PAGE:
Polls Are Off In Predicting Election Results -- Can Marketers Trust Marketing Data?

The validity of research once again came into question following the 2020 U.S. presidential election. I’ve been wondering how research companies polling those who live in the United States could not have predicted a tighter outcome between President Elect Joe Biden and President Donald Trump.

Actually, I’ve been asking myself a similar question since the 2016 U.S. presidential elections, when most research polls predicted Hillary Clinton would win by a landslide. How wrong they were. The race for the White House this year came in closer than many would like to admit, with nearly 73 million U.S. residents voting for President Donald Trump vs. Biden’s 78 million.

While some continue to ask themselves how the election was much closer than polls suggested in several battleground states like Wisconsin and Ohio, I know why after living in middle America for the past two years.

The Pew Research Center late last week released commentary on how the 2020 election polls performed and what it might mean for surveys and studies.



The analysis suggests Democratic voters were more easily reachable or more willing than Republican voters to respond to surveys, and routine statistical adjustments fell short in correcting for the problem.

The share of Republicans in surveys samples smaller, but mostly hard-core Trump supporters. One possible theory, per Pew, is Republicans’ lack of trust in institutions like the news media -- which tend to sponsor much of the polling.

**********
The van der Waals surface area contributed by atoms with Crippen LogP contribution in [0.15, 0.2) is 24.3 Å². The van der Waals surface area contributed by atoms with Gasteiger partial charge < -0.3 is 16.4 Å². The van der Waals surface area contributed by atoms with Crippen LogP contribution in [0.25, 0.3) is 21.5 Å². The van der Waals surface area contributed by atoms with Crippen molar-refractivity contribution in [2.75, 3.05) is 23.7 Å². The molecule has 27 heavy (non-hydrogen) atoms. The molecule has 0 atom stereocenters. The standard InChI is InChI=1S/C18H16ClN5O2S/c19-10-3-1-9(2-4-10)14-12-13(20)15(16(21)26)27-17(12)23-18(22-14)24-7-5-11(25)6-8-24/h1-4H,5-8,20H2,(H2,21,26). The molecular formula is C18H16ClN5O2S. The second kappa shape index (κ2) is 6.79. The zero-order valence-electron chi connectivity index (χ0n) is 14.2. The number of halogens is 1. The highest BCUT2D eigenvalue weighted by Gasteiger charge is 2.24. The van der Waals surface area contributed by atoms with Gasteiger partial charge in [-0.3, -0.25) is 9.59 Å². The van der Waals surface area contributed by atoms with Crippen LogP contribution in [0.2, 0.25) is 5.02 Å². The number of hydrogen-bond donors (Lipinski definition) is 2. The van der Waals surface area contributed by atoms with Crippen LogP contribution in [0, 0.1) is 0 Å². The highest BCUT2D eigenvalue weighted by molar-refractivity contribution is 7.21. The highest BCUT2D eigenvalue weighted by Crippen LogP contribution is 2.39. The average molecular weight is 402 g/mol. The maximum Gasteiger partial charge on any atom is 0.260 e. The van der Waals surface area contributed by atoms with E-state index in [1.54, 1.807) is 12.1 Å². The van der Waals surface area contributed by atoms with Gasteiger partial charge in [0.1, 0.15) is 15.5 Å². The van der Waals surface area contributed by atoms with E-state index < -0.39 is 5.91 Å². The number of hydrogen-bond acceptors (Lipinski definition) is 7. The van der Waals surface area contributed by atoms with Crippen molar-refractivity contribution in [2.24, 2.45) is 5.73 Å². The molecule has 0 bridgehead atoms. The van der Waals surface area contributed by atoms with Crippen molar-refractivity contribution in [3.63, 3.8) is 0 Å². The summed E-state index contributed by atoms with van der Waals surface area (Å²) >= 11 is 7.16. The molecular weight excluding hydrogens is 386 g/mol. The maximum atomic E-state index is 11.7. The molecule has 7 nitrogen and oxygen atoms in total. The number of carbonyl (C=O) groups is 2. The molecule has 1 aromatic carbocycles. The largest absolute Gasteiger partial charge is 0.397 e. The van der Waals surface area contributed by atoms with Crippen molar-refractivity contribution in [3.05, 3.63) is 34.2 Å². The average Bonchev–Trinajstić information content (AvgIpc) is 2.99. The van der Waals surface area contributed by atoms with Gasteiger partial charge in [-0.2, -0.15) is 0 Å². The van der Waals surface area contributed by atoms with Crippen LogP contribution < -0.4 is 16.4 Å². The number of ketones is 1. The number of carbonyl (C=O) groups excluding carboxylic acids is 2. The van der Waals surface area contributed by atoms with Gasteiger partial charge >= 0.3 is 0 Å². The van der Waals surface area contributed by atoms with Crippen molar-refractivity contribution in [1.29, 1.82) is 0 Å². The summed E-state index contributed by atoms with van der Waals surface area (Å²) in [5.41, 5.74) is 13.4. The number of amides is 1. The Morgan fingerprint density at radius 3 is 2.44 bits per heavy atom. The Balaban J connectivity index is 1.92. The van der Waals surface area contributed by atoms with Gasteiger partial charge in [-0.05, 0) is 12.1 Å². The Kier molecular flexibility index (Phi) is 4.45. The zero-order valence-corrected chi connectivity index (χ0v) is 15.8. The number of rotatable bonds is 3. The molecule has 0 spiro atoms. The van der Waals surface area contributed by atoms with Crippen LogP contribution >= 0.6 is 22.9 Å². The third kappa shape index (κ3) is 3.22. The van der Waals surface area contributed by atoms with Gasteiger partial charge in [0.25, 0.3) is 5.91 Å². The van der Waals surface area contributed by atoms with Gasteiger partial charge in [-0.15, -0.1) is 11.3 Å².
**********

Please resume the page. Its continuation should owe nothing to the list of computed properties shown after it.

The Pew analysis highlights a major stop point: If polls are systematically under-representing some types of conservatives or Republicans, what ramifications will this have for surveys that measure all kinds of behaviors, from views on the coronavirus pandemic to attitudes toward climate change?

Surveys and real-world behavior are typically off in terms of representing all views.

Not all Trump supporters are honest about their support for him. If that’s the case, do independent thinkers participate in other polls? Are they willing to share their thoughts even if they are different than others?

This creates a huge challenge in measuring attitudes -- not just when it comes to the presidential election, but in terms of how consumers feel about brands and their positions in issues.

Since surveys are used by marketers to understand a specific market, they are sometimes skewed toward that market. Some marketers use the data to validate their market before designing or producing a product. Some use it to determine competitive prices.

Don’t treat one survey as conclusive, but rather as a guideline to dig in even further.

Consider all types of behavior, and understand that people across the U.S. need to feel reassured that their opinions are taken seriously.

6 comments about "Polls Are Off In Predicting Election Results -- Can Marketers Trust Marketing Data?".
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  1. Ed Papazian from Media Dynamics Inc, November 16, 2020 at 10:33 a.m.